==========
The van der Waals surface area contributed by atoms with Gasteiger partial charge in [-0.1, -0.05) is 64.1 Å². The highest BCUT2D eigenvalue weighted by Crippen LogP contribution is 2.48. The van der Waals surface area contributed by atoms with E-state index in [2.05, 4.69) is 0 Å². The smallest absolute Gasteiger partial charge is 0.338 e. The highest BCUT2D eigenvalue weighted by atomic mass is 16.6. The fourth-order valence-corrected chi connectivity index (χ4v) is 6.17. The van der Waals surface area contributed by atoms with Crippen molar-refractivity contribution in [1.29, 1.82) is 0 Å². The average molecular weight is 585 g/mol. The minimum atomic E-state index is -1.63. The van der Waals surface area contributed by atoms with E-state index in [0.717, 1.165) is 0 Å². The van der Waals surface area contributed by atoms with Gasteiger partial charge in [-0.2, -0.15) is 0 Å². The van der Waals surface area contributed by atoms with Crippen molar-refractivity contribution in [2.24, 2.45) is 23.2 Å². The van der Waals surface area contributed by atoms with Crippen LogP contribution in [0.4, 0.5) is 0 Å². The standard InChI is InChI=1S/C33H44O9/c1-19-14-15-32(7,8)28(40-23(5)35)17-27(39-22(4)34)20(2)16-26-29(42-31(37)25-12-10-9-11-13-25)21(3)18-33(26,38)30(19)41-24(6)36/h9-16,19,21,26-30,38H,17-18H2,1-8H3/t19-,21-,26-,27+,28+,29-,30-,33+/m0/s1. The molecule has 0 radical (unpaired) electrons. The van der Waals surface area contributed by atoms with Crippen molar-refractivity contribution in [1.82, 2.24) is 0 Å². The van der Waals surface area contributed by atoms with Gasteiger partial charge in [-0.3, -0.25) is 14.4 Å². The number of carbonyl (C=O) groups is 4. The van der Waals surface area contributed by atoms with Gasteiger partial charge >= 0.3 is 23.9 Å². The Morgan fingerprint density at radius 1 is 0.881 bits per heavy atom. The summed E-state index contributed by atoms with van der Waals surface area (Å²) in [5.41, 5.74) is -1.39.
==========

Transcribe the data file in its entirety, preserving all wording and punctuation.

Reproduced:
The van der Waals surface area contributed by atoms with Gasteiger partial charge in [-0.1, -0.05) is 64.1 Å². The highest BCUT2D eigenvalue weighted by Crippen LogP contribution is 2.48. The van der Waals surface area contributed by atoms with E-state index in [2.05, 4.69) is 0 Å². The smallest absolute Gasteiger partial charge is 0.338 e. The highest BCUT2D eigenvalue weighted by atomic mass is 16.6. The fourth-order valence-corrected chi connectivity index (χ4v) is 6.17. The van der Waals surface area contributed by atoms with Crippen molar-refractivity contribution in [1.29, 1.82) is 0 Å². The average molecular weight is 585 g/mol. The minimum atomic E-state index is -1.63. The van der Waals surface area contributed by atoms with E-state index in [0.717, 1.165) is 0 Å². The van der Waals surface area contributed by atoms with Gasteiger partial charge in [-0.2, -0.15) is 0 Å². The van der Waals surface area contributed by atoms with Crippen molar-refractivity contribution in [2.24, 2.45) is 23.2 Å². The van der Waals surface area contributed by atoms with Crippen LogP contribution in [0.4, 0.5) is 0 Å². The standard InChI is InChI=1S/C33H44O9/c1-19-14-15-32(7,8)28(40-23(5)35)17-27(39-22(4)34)20(2)16-26-29(42-31(37)25-12-10-9-11-13-25)21(3)18-33(26,38)30(19)41-24(6)36/h9-16,19,21,26-30,38H,17-18H2,1-8H3/t19-,21-,26-,27+,28+,29-,30-,33+/m0/s1. The molecule has 0 radical (unpaired) electrons. The van der Waals surface area contributed by atoms with Crippen molar-refractivity contribution in [1.82, 2.24) is 0 Å². The van der Waals surface area contributed by atoms with Gasteiger partial charge in [-0.3, -0.25) is 14.4 Å². The number of carbonyl (C=O) groups is 4. The van der Waals surface area contributed by atoms with Gasteiger partial charge >= 0.3 is 23.9 Å². The Morgan fingerprint density at radius 1 is 0.881 bits per heavy atom. The summed E-state index contributed by atoms with van der Waals surface area (Å²) in [5.41, 5.74) is -1.39.